There is no reason to assume that the same fate awaits, however. After all, another debutant seamer, James Anderson, also wrote his name onto the board in 2003, and he's gone on to do alright for himself. What is more, Onions showed a promising variety in the dismissals he created. As Dyson noted, England's taller seamers extracted more from the wicket than the shorter West Indian attack, and while swing was a gift from the Gods on a cold and overcast day, the arrow-straight effort ball that turned Lendl Simmons into Onions' maiden Test wicket might even have disturbed his equilibrium in Barbados or Trinidad.
|"It was a very impressive display by England today. They bowled with pace, they bowled with intent, they hit the seam and they bowled in the right areas." West Indies' coach, John Dyson|
"I think my job is to run in, hit the deck hard, use the ball, hopefully swing it around a little bit, and get some wickets," said Onions. "Some days you beat the bat but it doesn't work for you. Today was a day when everything seemed to work. When I went for 15 in two overs I thought it might be quite tough, this Test cricket. But then it all happened so quickly, and to get five wickets, it's a cliché, but it's a dream come true."
Such dreams were probably rather further from Onions' mind when West Indies embarked on their first innings. Far from being entrusted with the new ball to help calm his nerves, Onions, Tim Bresnan and even the usual leader of the attack, Anderson, were all relegated to make way for Graeme Swann and his peculiar new-ball escapade.
The idea of entrusting the new ball to a spinner was, according to Onions, a tactic planned far in advance, although in reality, the ebullience of Swann's earlier batting, coupled with his natural bravado, probably meant he walked straight up to his captain and swiped the cherry before anyone could intervene. With Ravi Bopara showing the way on Wednesday, cockiness has been an unexpectedly welcome trait in this new-look England dressing-room. It certainly beats the jaded complacency of old.
"We just told him to hit the seam and don't get it scuffed," said Onions, speaking on behalf of his fellow pacemen. The Swann experiment was unconventional and no doubt unsettling for the batsmen, but most of all, it was further handy evidence of the emergence of a new brains trust within the England set-up, which is a very welcome development after their headless chicken imitations at the turn of the year. And, as if confirmation is really needed any longer, it underlined Swann's place right at the heart of England's think-tank. It's hard to imagine Monty Panesar being persuaded to think quite so laterally.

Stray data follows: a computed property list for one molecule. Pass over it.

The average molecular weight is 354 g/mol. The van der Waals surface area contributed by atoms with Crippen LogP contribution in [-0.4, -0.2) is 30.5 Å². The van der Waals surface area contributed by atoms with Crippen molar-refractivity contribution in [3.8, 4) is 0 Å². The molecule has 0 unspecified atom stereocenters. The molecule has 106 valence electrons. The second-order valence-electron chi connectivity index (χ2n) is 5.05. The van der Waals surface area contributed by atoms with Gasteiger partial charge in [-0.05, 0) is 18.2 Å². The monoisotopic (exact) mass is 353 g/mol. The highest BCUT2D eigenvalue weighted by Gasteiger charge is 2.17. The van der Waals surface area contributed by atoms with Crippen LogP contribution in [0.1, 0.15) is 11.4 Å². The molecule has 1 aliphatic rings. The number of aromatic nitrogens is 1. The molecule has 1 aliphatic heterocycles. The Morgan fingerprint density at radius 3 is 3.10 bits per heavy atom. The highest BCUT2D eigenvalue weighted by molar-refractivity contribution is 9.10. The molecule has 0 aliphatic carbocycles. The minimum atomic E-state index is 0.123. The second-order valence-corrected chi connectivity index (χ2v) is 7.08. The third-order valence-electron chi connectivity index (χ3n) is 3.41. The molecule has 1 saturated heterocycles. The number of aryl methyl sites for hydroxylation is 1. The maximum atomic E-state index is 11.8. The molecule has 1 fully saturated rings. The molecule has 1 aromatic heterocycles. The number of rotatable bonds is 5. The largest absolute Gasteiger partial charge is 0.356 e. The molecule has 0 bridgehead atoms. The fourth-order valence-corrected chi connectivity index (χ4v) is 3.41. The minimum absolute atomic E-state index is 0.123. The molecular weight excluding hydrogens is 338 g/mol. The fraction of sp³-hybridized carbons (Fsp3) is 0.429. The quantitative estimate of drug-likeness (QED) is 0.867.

To judge from Onions' early experiences as an England cricketer, the ill-winds of midwinter are blowing away with every day. "The team ethic I've walked into has been fantastic," he said. "I guess there's a lot of love in the changing room. There are people in there I didn't think I'd have the opportunity to play with, but today, after they patted me on the back, and said well done, I really did feel part of this team and I feel I've got a lot to offer."
The first thing Onions can offer is a cautionary tale. Last week, on the morning of his call-up to the England squad, he celebrated with six wickets for Durham as Somerset were bowled out for 69 in the County Championship. Two days and one follow-on later, Somerset had batted the game to a standstill by reaching 485 for 5 in their second innings.
"I realise it's going to be hard work," Onions said of the last rites of this contest, "but that's Test match cricket." But Dyson, who played in the Australia side who lost the Headingley Test after enforcing the follow-on in 1981, has rather more experience of how hard it really is. Especially for a team who, for all the application they showed three months ago in Jamaica, have not come close to replicating that intensity in this Test.